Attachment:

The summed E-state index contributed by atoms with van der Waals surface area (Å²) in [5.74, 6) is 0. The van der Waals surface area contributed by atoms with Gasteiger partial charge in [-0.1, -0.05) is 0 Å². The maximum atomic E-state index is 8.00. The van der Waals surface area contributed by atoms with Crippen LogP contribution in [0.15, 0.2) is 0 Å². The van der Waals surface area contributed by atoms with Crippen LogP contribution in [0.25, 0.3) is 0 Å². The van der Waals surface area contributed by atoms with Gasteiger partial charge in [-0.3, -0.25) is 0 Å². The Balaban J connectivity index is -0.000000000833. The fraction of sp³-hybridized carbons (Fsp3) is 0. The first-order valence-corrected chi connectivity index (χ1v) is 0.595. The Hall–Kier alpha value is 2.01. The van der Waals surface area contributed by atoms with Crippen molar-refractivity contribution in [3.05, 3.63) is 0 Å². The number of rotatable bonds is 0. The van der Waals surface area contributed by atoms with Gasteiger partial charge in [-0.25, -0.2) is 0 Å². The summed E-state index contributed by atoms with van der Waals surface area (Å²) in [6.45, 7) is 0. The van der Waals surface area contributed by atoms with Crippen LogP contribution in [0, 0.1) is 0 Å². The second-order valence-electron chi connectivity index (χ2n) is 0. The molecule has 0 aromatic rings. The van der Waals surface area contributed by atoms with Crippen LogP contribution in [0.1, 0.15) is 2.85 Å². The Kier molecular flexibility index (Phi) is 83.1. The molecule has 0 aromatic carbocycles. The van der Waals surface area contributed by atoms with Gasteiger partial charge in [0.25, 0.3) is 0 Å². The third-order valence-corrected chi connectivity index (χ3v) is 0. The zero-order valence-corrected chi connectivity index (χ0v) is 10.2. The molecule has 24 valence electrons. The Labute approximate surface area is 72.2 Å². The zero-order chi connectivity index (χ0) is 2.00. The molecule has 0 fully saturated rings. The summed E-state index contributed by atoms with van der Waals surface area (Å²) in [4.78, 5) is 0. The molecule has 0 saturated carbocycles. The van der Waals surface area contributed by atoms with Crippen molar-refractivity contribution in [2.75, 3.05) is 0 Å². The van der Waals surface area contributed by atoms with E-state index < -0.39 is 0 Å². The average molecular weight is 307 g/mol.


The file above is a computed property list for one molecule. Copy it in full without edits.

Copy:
The summed E-state index contributed by atoms with van der Waals surface area (Å²) in [5.74, 6) is 0. The van der Waals surface area contributed by atoms with Gasteiger partial charge in [-0.1, -0.05) is 0 Å². The maximum atomic E-state index is 8.00. The van der Waals surface area contributed by atoms with Crippen LogP contribution in [0.15, 0.2) is 0 Å². The van der Waals surface area contributed by atoms with Crippen LogP contribution in [0.25, 0.3) is 0 Å². The van der Waals surface area contributed by atoms with Gasteiger partial charge in [-0.3, -0.25) is 0 Å². The Balaban J connectivity index is -0.000000000833. The fraction of sp³-hybridized carbons (Fsp3) is 0. The first-order valence-corrected chi connectivity index (χ1v) is 0.595. The Hall–Kier alpha value is 2.01. The van der Waals surface area contributed by atoms with Crippen molar-refractivity contribution in [3.05, 3.63) is 0 Å². The number of rotatable bonds is 0. The van der Waals surface area contributed by atoms with Gasteiger partial charge in [-0.25, -0.2) is 0 Å². The summed E-state index contributed by atoms with van der Waals surface area (Å²) in [6.45, 7) is 0. The van der Waals surface area contributed by atoms with Crippen LogP contribution in [0, 0.1) is 0 Å². The second-order valence-electron chi connectivity index (χ2n) is 0. The molecule has 0 aromatic rings. The van der Waals surface area contributed by atoms with Crippen LogP contribution in [0.1, 0.15) is 2.85 Å². The Kier molecular flexibility index (Phi) is 83.1. The molecule has 0 aromatic carbocycles. The van der Waals surface area contributed by atoms with Gasteiger partial charge in [0.25, 0.3) is 0 Å². The third-order valence-corrected chi connectivity index (χ3v) is 0. The zero-order valence-corrected chi connectivity index (χ0v) is 10.2. The molecule has 24 valence electrons. The Labute approximate surface area is 72.2 Å². The zero-order chi connectivity index (χ0) is 2.00. The molecule has 0 fully saturated rings. The summed E-state index contributed by atoms with van der Waals surface area (Å²) in [4.78, 5) is 0. The molecule has 0 saturated carbocycles. The van der Waals surface area contributed by atoms with Crippen molar-refractivity contribution in [2.75, 3.05) is 0 Å². The van der Waals surface area contributed by atoms with E-state index < -0.39 is 0 Å². The average molecular weight is 307 g/mol.